Jesus, lover of my soul,
Let me to Thy bosom fly,
While the nearer waters roll,
While the tempest still is high.
Hide me, O my Savior, hide,
Til Thy storm is past;
Safe into the haven guide;
Receive my soul at last.
Other refuge have I none,
Hangs my helpless soul on Thee;
Leave, oh leave me not alone,
Still support and comfort me.
All my trust on Thee is stayed,
All my help from Thee I bring;
Cover my defenseless head
In the shadow of Thy wing.
Thou, O Christ, art all I want,
More than all in Thee I find;
Raise the fallen, cheer the faint,
Heal the sick, and lead the blind.
Just and holy is Thy Name,
I am all unrighteousness;
False and full of sin I am;
Thou art full of truth and grace.
Plenteous grace with Thee is found,
Grace to cover all my sin;
Let the healing streams abound;
Make and keep me pure within.
Thou of life the fountain art,
Freely let me take of Thee;
Spring Thou up within my heart;
For all eternity.
Ps 55:8; Ps 57:1; Ps 107:23-32; Luke 7:22; John 1:14; Eph 1:7; Eph 2:4-6; Ps 36:9; John 4:10; John 7:38; Rev 7:17
Mrs. Mary Hoover, of Bellefonte, Pennsylvania, whose grandmother was the heroine of the story, has related to her pastor this family tradition: Charles Wesley was preaching in the fields of the parish of Killyleagh, County Down, Ireland, when he was attacked by men who did not approve of his doctrines. He sought refuge in a house located on what was known as the Island Barn Farm. The farmer’s wife, Jane Lowrie Moore, told him to hide in the milkhouse, down in the garden. Soon the mob came and demanded the fugitive. She tried to quiet them by offering them refreshments. Going down to the milkhouse, she directed Mr. Wesley to get through the rear window and hide under the hedge, by which ran a little brook. In that hiding-place, with the cries of his pursuers all about him, he wrote this immortal hymn. Descendants of Mrs. Moore still live in the house, which is much the same as it was in Wesley’s time. (Source)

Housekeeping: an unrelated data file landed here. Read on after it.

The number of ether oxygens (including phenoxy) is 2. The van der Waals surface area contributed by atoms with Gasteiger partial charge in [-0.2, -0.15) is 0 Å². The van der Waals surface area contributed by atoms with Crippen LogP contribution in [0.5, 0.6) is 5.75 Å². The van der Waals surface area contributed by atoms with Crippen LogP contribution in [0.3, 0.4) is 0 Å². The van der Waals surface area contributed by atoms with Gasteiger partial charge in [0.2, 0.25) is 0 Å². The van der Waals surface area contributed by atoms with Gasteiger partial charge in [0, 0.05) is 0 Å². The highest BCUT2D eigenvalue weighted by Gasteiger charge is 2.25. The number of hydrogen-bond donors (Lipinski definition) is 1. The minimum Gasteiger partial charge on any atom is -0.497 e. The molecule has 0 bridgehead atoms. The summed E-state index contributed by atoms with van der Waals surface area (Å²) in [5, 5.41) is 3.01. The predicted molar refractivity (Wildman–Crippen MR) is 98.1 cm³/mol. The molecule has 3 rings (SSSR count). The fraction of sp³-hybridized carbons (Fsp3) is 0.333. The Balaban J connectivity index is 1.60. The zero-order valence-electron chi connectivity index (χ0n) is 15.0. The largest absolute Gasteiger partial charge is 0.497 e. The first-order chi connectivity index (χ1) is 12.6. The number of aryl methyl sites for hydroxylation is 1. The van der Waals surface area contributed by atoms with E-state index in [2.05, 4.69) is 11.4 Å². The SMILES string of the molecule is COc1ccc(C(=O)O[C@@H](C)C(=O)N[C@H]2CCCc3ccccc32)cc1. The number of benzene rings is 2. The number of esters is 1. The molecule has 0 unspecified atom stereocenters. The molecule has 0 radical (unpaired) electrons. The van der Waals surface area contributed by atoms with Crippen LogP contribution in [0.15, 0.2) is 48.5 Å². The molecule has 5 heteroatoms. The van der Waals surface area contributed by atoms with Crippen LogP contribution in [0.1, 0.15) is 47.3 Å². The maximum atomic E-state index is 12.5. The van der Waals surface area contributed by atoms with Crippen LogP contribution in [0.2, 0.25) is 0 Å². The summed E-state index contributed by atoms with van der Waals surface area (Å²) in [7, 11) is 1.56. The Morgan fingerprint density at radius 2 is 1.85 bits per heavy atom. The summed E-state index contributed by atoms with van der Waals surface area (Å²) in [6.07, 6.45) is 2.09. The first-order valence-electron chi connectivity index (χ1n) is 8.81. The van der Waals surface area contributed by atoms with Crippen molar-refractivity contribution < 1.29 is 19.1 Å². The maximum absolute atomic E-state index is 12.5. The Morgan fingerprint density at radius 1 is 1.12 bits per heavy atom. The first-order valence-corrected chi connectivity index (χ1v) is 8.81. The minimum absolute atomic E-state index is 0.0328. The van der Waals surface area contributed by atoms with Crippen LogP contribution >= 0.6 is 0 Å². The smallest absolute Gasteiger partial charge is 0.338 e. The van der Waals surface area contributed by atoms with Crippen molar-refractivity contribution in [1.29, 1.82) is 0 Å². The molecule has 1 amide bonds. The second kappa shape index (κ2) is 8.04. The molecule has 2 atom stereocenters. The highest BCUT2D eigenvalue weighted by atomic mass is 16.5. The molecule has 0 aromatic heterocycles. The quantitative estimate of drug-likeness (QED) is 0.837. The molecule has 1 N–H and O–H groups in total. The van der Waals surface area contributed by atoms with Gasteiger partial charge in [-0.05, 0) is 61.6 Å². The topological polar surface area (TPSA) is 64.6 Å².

Best-Known Hymns By Charles Wesley
In the course of his career, Charles Wesley published the words of over five and a half thousand hymns, writing the words for a further two thousand, many of which are still popular. These include:
- “And Can It Be That I Should Gain?” (Lyrics)
- “Christ the Lord Is Risen Today” (Lyrics)
- “Christ, Whose Glory Fills the Skies” (Lyrics)
- “Come, O Thou Traveler unknown” (Lyrics)
- “Come, Thou Long-Expected Jesus” (Lyrics)
- “Hail the Day that Sees Him Rise” (Lyrics)
- “Hark! the Herald Angels Sing” (Lyrics)
- “Jesus, Lover of My Soul” (Lyrics)
- “Jesus, The Name High Over All” (Lyrics)
- “Lo! He Comes with Clouds Descending” (Lyrics)
- “Love Divine, All Loves Excelling” (Lyrics)
- “O for a Thousand Tongues to Sing” (Lyrics)
- “Rejoice, the Lord is King” (Lyrics)
- “Soldiers of Christ, Arise” (Lyrics)
- “Ye Servants of God” (Lyrics)
The lyrics to many more of Charles Wesley’s hymns can be found on Wikisource and “Hymns and Sacred Poems”.
Some 150 of his hymns are included in the Methodist hymn book Hymns and Psalms